Apache roots spread wide!
I’ve just followed a link from Sergio Talens-Oliag’s blog (via planet) to his new PAM authentication module for nginx. The commonality is indeed startling: nginx has a similar basic module structure, the same configuration directives handling, configuration structure and even the same dual hierarchy, the request_rec, plus lower-level core structures like pools and tables. And the fingerprint for (at least) request-processing functions implemented by the module is the same.
There are differences too, of course. The module structure is split into two, and stripped of Apache 1’s phases. Rather than Apache 2’s hooks, the phases reappear as something exported by an nginx core module. At first glance, this looks like broadly similar flexibility to hooks, though the module has to see the core module struct to register a processing function, creating an interdependence that could threaten modular design, especially if a module were to try to emulate optional hooks.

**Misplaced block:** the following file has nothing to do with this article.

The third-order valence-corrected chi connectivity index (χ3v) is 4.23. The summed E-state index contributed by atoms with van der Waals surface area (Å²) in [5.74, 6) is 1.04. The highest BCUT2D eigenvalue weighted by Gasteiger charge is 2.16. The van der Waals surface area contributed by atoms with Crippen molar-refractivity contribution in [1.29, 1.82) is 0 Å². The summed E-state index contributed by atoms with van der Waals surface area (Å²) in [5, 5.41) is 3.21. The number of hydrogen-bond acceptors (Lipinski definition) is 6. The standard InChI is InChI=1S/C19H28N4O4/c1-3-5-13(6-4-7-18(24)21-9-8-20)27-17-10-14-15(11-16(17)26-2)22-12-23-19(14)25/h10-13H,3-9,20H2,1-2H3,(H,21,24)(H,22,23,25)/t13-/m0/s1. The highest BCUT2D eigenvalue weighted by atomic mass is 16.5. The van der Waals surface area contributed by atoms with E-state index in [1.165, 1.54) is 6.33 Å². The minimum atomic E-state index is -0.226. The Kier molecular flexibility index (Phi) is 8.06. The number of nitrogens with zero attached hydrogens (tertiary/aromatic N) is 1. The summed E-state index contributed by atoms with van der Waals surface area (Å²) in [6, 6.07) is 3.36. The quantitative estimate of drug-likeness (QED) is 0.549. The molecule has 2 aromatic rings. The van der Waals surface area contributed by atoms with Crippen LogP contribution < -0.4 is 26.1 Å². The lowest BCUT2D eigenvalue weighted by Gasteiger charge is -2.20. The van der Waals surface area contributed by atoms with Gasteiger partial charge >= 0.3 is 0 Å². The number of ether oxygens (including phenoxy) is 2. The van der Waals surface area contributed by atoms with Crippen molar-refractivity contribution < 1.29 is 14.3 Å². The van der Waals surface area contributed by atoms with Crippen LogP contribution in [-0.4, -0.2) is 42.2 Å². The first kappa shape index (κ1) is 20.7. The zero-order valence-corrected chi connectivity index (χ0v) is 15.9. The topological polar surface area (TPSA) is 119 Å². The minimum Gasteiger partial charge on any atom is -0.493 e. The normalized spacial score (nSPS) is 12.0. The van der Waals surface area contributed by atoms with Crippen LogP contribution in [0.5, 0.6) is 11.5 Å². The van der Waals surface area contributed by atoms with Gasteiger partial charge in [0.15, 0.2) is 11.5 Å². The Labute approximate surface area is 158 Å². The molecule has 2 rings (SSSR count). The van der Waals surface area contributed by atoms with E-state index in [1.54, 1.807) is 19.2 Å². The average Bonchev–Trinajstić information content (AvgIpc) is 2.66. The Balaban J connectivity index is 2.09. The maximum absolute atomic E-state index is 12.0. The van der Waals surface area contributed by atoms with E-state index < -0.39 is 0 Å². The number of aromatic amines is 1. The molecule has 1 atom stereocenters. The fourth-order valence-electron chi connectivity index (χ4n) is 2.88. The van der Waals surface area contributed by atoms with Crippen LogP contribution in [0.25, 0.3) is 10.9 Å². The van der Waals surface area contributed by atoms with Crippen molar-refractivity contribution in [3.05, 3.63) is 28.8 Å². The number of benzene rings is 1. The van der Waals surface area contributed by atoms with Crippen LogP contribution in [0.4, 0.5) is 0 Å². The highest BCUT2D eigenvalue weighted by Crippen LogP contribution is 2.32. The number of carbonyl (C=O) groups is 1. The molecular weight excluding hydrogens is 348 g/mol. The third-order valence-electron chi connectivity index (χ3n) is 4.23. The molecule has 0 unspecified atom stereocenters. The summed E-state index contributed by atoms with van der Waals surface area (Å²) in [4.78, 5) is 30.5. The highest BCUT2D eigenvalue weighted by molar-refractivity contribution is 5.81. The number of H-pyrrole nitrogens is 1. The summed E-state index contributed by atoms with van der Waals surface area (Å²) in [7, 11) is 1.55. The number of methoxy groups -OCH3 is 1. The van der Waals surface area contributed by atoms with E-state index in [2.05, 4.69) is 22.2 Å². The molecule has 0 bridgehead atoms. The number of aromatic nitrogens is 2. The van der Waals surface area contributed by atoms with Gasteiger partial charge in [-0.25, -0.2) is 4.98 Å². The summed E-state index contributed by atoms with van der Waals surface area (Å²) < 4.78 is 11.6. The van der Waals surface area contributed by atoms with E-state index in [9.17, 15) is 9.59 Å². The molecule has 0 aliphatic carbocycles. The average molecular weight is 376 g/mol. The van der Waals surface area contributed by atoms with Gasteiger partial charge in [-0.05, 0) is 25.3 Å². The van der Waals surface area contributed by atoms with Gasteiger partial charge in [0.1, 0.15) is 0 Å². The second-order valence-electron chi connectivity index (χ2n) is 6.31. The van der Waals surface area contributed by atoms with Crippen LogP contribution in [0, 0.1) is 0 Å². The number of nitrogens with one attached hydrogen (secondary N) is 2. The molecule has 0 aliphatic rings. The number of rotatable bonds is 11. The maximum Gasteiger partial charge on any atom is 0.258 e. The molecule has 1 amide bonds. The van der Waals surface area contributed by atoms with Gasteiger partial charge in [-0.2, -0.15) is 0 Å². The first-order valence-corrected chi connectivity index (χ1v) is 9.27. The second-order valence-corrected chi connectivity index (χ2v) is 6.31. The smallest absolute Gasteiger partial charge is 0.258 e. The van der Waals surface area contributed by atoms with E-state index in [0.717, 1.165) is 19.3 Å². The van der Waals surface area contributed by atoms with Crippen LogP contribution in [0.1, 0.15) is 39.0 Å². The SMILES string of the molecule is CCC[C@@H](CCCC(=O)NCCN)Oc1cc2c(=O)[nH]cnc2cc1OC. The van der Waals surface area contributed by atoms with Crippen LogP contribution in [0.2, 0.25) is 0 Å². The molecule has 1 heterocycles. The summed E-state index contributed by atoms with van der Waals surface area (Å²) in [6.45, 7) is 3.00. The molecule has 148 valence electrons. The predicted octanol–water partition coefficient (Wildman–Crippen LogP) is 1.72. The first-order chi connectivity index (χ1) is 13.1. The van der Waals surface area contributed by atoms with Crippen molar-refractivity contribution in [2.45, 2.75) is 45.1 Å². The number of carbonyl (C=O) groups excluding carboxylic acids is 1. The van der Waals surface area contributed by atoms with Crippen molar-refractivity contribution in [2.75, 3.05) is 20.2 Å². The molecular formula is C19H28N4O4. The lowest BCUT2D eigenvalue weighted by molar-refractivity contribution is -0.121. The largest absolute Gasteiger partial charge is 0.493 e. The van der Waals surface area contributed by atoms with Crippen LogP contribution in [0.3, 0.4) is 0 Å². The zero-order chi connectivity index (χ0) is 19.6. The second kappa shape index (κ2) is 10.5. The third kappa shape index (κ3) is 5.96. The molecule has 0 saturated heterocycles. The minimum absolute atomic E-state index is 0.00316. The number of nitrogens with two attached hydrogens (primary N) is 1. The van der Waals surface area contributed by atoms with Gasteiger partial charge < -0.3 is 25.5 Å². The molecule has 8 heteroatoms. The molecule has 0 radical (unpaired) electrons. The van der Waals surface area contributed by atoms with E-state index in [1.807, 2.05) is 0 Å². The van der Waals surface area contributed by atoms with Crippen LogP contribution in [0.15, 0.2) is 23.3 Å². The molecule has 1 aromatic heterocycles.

It looks like a fork from Apache 1 (in much the same sense as Apache 2 is): a new server, but one that reuses a lot of what the Apache 1 offered, and builds on it. Perhaps that’s also just as the original Apache was itself derived from the old NCSA server. A corollary is that both application programming and sysop skills should be largely transferable between the different servers, with a quick&easy learning curve.